Shelby G. Floyd
When Paul was completing his third evangelistic journey by ship, at every stop the Holy Spirit warned him of impending hardship and suffering when he would arrive at Jerusalem. But Paul made up his mind to go there because he also was compelled by the Spirit to do so:
“And now, compelled by the Spirit, I am going to Jerusalem, not knowing what will happen to me there. I only know that in every city the Holy Spirit warns me that prison and hardships are facing me. However, I consider my life worth nothing to me, if only I may finish the race and complete the task the Lord Jesus has given me—the task of testifying to the gospel of God’s grace” (Acts 20:22-24).
Recently, I was doing my daily walking of two miles and in front of me there was a walker with this statement on the back of their shirt: “Finish the race and complete the task” (Acts 20:24). This is cited above from Paul’s speech to the elders of the church at Ephesus where he had labored for three years. Paul and other inspired writers were familiar with the Olympic Games and by metaphor applied the principles to the Christian race for the Victors Crown of Life. And so today many are motivated by these Biblical statements to “finish the race and complete the task” of some race for charity or a min-marathon. It works both ways. We are inspired by victorious athletes and athletes are motivated by the victorious servants of God who have won the crown of life.
One of the very best congregations mentioned in the New Testament is the church at Philippi located in Macedonia. This church is commended for the many good things they were doing and hardly any criticism is given. In keeping with the ancient games, Paul exhorts them to “run the race and complete the task” before them: “Brethren, I do not count myself to have apprehended; but one thing I do, forgetting those things which are behind and reaching forward to those things which are ahead, I press toward the goal for the prize of the upward call of God in Christ Jesus” (Philippians 3:13-14, NKJV). There are several principles here that apply to sports winners and Christian victors.
1. Paul did not consider that he had arrived at complete maturity in Christ. He was always laboring to be a faithful servant of Christ and to grow in the grace and knowledge of the Lord. Victorious athletes are always honing their skills and strengthening their mind and bodies to compete in the contest. Every Christian must do the same so we will not fail and fall from the grace of God.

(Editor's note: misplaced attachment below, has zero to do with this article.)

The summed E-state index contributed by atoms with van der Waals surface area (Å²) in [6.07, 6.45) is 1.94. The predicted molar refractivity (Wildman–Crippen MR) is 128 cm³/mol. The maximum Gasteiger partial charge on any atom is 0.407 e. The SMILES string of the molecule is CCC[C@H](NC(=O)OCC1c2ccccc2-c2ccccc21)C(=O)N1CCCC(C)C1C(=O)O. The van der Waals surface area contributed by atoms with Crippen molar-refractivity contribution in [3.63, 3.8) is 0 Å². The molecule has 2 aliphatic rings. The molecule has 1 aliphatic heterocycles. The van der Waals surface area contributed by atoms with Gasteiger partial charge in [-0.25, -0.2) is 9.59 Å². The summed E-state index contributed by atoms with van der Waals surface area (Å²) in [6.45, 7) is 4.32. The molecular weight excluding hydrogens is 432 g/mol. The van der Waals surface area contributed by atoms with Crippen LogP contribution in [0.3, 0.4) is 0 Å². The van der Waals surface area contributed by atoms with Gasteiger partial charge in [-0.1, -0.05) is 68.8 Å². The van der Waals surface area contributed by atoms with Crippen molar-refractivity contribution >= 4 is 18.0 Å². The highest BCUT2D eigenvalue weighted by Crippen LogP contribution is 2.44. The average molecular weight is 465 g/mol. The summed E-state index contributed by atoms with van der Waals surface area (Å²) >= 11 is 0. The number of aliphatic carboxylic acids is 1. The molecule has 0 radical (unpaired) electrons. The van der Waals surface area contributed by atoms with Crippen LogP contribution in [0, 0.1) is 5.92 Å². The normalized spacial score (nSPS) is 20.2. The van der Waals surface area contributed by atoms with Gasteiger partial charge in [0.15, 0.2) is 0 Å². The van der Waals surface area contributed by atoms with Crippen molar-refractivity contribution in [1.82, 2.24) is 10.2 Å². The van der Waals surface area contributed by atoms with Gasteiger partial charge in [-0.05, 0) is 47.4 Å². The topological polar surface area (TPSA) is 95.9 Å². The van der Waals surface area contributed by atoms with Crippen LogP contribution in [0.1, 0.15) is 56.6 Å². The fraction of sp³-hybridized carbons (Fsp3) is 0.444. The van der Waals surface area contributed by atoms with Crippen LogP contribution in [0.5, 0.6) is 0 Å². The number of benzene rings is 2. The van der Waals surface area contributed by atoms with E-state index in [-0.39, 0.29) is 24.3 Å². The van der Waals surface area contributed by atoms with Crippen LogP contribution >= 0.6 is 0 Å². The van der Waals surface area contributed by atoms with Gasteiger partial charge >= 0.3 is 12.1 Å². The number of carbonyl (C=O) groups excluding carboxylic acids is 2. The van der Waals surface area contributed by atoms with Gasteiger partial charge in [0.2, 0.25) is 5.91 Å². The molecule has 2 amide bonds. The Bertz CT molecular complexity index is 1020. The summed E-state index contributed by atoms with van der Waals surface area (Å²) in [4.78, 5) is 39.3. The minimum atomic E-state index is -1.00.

2. In order to be victorious an athlete must concentrate on the fundamentals and not become sidetracked with minor issues. So too must we! Paul said, “But one thing I do.” It is better to have one overriding GOAL than to be aiming at too many things and become sidetracked from our objective. Our one goal is to win Christ and heaven.
3. A good memory is one of God’s great blessings vouchsafed to most people. But every person who expects to be victorious must also be able to forget some things. We must not focus on our mistakes and shortcomings. Also we cannot dwell on our past victories and achievements. We cannot live in the past. The great man Paul had some things in his past life that could have paralyzed him, but his aim was “forgetting those things which are behind…”
4. The victorious life in Christ is “forward looking!” We must reach “forward to those thing which are ahead.” As we come closer to the finish line of life we must “reach” for the “homestretch” and give it all we have for Christ.
5. In order to do this we must be focused on the GOAL. We will need to “PRESS” toward the goal. This indicates that there will be opposition from Satan. But whatever sacrifices we are called upon to make will be rewarded with the love, grace and mercy of Almighty God. Our “PRIZE is the upward call of God in our Lord Jesus Christ.”
Our objective is to be a finisher of our faith and not a dithering dropout and loser:
“Therefore, since we are surrounded by such a great cloud of witnesses, let us throw off everything that hinders and the sin that so easily entangles, and let us run with perseverance the race marked out for us. Let us fix our eyes on Jesus, the author and perfecter of our faith, who for the joy set before him endured the cross, scorning its shame, and sat down at the right hand of the throne of God” (Hebrews 12:1-2).
Copyright © 2016 Shelby G. Floyd, All Rights Reserved
Shelby G. Floyd
Heartland Church of Christ
1693 West Main Street
Greenwood, Indiana 46142